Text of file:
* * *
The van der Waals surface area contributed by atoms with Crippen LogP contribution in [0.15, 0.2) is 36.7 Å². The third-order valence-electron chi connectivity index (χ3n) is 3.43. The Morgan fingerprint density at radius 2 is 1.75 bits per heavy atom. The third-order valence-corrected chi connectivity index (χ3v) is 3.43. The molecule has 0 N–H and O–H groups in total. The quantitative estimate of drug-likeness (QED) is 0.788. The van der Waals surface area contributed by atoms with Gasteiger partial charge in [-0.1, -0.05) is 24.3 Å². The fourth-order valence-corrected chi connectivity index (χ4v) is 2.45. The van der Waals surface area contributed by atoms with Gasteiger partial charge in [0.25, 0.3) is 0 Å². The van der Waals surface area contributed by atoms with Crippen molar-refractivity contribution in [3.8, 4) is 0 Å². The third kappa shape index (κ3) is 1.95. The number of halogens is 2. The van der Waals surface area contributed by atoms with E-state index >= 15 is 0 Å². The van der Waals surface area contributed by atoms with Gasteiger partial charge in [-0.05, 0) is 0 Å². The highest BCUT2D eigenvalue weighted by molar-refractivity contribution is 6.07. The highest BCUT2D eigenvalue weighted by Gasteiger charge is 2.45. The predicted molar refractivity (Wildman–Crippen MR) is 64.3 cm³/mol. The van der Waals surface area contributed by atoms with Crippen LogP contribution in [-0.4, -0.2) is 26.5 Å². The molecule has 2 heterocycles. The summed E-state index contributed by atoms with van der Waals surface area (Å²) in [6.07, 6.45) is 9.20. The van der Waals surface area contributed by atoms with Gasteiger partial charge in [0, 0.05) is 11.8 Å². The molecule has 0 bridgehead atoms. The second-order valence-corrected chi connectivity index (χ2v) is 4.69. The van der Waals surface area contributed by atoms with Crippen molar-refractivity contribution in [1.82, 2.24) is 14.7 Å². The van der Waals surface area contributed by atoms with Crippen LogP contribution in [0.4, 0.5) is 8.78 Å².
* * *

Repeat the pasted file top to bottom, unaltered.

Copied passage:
The van der Waals surface area contributed by atoms with Crippen LogP contribution in [0.15, 0.2) is 36.7 Å². The third-order valence-electron chi connectivity index (χ3n) is 3.43. The Morgan fingerprint density at radius 2 is 1.75 bits per heavy atom. The third-order valence-corrected chi connectivity index (χ3v) is 3.43. The molecule has 0 N–H and O–H groups in total. The quantitative estimate of drug-likeness (QED) is 0.788. The van der Waals surface area contributed by atoms with Gasteiger partial charge in [-0.1, -0.05) is 24.3 Å². The fourth-order valence-corrected chi connectivity index (χ4v) is 2.45. The van der Waals surface area contributed by atoms with Gasteiger partial charge in [0.25, 0.3) is 0 Å². The van der Waals surface area contributed by atoms with Crippen molar-refractivity contribution in [3.8, 4) is 0 Å². The third kappa shape index (κ3) is 1.95. The number of halogens is 2. The van der Waals surface area contributed by atoms with E-state index >= 15 is 0 Å². The van der Waals surface area contributed by atoms with Gasteiger partial charge in [-0.05, 0) is 0 Å². The highest BCUT2D eigenvalue weighted by molar-refractivity contribution is 6.07. The highest BCUT2D eigenvalue weighted by Gasteiger charge is 2.45. The predicted molar refractivity (Wildman–Crippen MR) is 64.3 cm³/mol. The van der Waals surface area contributed by atoms with Crippen LogP contribution in [-0.4, -0.2) is 26.5 Å². The molecule has 2 heterocycles. The summed E-state index contributed by atoms with van der Waals surface area (Å²) in [6.07, 6.45) is 9.20. The van der Waals surface area contributed by atoms with Gasteiger partial charge in [0, 0.05) is 11.8 Å². The molecule has 0 bridgehead atoms. The second-order valence-corrected chi connectivity index (χ2v) is 4.69. The van der Waals surface area contributed by atoms with Crippen molar-refractivity contribution in [1.82, 2.24) is 14.7 Å². The van der Waals surface area contributed by atoms with Crippen LogP contribution in [0.4, 0.5) is 8.78 Å².